Usually children’s faces elicit feelings of caregiving from both sexes, whereas those of adults provide stimuli in choosing a mate. But among pedophiles, this trend is skewed, with sexual, as opposed to nurturing, emotions burgeoning.

The study analyzed the MRI scans of 56 male participants, a group that included 13 homosexual pedophiles and 11 heterosexual pedophiles, exposing them to “high arousing” images of men, women, boys, and girls. Participants then ranked each photo for attractiveness, leading researchers to their conclusion that the brain network of pedophiles is activated by sexual immaturity.

The critical new finding is that face processing is also tuned to face cues revealing the developmental stage that is sexually preferred,” the paper reads.

Dr. James Cantor, associate professor at the University of Toronto’s Faculty of Medicine, said he was “delighted” by the study’s results. “I have previously described pedophilia as a ‘cross-wiring’ of sexual and nurturing instincts, and this data neatly verifies that interpretation.”

Cantor has undertaken extensive research into the area, previously finding that pedophiles are more likely to be left-handed, 2.3 cm shorter than the average male, and 10 to 15 IQ points lower than the norm.

He continued: “This [new] study is definitely a step in the right direction, and I hope other researchers repeat this kind of work. There still exist many contradictions among scientists’ observations, especially in identifying exactly which areas of the brain are the most central to pedophilia. Because financial support for these kinds of studies is quite small, these studies have been quite small, permitting them to achieve only incremental progress. Truly definitive studies about what in the brain causes pedophilia, what might detect it, and what might prevent it require much more significant support.”

Ponseti said that he hoped to investigate this area further by examining whether findings could be emulated when images of children’s faces are the sole ones used. This could lead to gauging a person’s predisposition to pedophilia far more simply than any means currently in place. “We could start to look at the onset of pedophilia, which is probably in puberty at about 12 or 14 years [old],” he told The Independent.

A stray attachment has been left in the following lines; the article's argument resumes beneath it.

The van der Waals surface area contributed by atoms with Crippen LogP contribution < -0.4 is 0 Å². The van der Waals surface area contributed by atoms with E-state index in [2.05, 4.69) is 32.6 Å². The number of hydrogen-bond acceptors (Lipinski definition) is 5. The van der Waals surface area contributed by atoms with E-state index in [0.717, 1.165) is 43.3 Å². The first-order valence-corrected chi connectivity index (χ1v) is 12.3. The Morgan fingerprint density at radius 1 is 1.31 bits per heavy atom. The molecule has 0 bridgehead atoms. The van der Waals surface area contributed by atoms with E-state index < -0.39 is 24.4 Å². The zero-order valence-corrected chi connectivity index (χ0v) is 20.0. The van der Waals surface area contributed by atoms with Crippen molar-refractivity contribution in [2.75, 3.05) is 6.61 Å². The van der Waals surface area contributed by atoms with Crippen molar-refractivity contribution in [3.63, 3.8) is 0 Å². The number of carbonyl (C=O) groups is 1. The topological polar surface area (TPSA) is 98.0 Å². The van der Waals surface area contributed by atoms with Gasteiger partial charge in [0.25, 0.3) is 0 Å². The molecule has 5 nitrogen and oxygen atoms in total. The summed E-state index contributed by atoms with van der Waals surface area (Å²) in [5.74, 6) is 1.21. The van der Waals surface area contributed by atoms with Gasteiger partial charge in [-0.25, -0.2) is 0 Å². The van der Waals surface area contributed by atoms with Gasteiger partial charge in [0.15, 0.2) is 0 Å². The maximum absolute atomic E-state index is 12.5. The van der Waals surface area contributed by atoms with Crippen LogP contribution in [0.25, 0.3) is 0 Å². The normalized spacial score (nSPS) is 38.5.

While Cantor is correct in citing the less than abundant size of the study, the research is certainly significant in providing scope for future practicable testing that could reduce the number of pedophilic crimes committed. By being able to run these tests and examine a person’s tendency toward being sexually attracted to underage children, rehabilitative care and necessary precautions could be taken to safeguard children and ensure that those at risk of committing a crime of this ilk would not be able to do so.

http://www.thedailybeast.com/articles/2014/05/23/study-finds-pedophiles-brains-wired-to-find-children-attractive.html#

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Our eyes may be our window to the world, but how do we make sense of the thousands of images that flood our retinas each day? Scientists at the University of California, Berkeley, have found that the brain is wired to put in order all the categories of objects and actions that we see. They have created the first interactive map of how the brain organizes these groupings.

The result — achieved through computational models of brain imaging data collected while the subjects watched hours of movie clips — is what researchers call “a continuous semantic space.”

“Our methods open a door that will quickly lead to a more complete and detailed understanding of how the brain is organized. Already, our online brain viewer appears to provide the most detailed look ever at the visual function and organization of a single human brain,” said Alexander Huth, a doctoral student in neuroscience at UC Berkeley and lead author of the study published Dec. 19 in the journal Neuron.

A clearer understanding of how the brain organizes visual input can help with the medical diagnosis and treatment of brain disorders. These findings may also be used to create brain-machine interfaces, particularly for facial and other image recognition systems. Among other things, they could improve a grocery store self-checkout system’s ability to recognize different kinds of merchandise.